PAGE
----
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BAND, XML

The Problem of Metamarks

This semester we’re looking at some of the unique features of the Blake marginalia, and some of the challenges of representing them accurately with TEI elements. One element we’re considering is <metamark>. But what exactly is a metamark?

This is how it’s described on the main website, which is frequently repeated elsewhere online:

<metamark> contains or describes any kind of graphic or written signal within a document the function of which is to determine how it should be read rather than forming part of the actual content of the document.

Note the extreme ambiguity of this description, e.g. about what the ‘it’ actually means. The metamark is a graphic or signal which is supposed to determine how it should be read — ‘it’, meaning of course not the metamark but the document, in which you find the metamark. Not that this brief description gives any indication as to what limits or bounds that ‘document’ or what kind of scope it has for telling the reader how this document (the paragraph, the page, the chapter?) should be read.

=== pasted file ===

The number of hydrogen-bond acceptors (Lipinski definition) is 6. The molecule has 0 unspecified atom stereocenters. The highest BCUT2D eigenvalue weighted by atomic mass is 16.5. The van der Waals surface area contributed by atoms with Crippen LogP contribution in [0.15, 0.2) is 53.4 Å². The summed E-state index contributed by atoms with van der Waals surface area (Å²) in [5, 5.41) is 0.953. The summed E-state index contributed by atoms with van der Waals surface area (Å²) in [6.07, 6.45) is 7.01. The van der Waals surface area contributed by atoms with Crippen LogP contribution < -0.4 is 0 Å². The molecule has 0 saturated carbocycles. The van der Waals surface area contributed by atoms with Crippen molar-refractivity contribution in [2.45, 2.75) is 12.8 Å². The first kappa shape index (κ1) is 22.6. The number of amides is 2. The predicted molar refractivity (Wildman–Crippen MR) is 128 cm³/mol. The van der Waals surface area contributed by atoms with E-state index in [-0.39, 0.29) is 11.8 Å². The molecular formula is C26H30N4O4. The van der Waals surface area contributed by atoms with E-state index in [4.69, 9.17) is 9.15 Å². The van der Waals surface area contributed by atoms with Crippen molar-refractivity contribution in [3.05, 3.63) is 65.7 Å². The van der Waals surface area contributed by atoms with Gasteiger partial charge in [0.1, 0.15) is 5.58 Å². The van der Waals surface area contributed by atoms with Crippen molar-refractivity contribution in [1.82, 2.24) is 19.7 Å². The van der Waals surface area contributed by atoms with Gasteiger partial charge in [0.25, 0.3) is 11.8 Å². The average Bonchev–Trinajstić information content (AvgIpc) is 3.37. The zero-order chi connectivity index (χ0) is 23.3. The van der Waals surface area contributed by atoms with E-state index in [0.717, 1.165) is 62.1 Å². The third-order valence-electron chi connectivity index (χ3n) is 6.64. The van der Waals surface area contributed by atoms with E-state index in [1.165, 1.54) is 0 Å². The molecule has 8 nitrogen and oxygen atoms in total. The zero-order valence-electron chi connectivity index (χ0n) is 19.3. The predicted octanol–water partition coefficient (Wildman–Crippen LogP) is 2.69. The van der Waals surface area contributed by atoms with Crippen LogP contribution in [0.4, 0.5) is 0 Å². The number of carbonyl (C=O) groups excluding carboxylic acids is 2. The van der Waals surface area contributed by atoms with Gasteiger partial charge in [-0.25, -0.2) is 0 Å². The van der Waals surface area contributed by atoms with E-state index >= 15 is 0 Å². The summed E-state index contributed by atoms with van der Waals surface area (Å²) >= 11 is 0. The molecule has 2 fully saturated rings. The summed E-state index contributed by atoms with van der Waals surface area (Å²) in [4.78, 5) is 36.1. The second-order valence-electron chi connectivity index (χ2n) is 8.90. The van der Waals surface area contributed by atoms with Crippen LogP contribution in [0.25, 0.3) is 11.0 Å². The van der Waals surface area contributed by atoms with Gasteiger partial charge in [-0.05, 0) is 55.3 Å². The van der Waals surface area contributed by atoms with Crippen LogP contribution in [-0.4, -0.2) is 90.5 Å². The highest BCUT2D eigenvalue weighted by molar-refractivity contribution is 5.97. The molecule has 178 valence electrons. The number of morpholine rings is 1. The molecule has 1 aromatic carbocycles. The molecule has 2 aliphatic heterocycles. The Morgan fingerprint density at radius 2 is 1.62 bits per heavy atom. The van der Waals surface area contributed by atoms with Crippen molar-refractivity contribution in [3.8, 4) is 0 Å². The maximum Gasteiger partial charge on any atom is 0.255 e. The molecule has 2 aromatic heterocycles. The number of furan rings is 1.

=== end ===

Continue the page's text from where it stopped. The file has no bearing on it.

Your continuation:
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BATS, XML

Sisyphus and Consistency

My recent projects as Editorial Assistant at the William Blake Archive have shared a mission: to ensure the consistency of the Archive’s text. My last project was to go through the Blake Archive Documents (BADs) and capitalize the C’s, P’s, and O’s in the words “Copy,” “Plate,” and “Object” (and their plurals) whenever they refer to specific copies, plates, or objects. My current project is to enter Bob Essick’s revisions to the lists of related works for each object, so that when the redesigned Archive is unveiled, it will have the most comprehensive, accurate, and consistent information possible.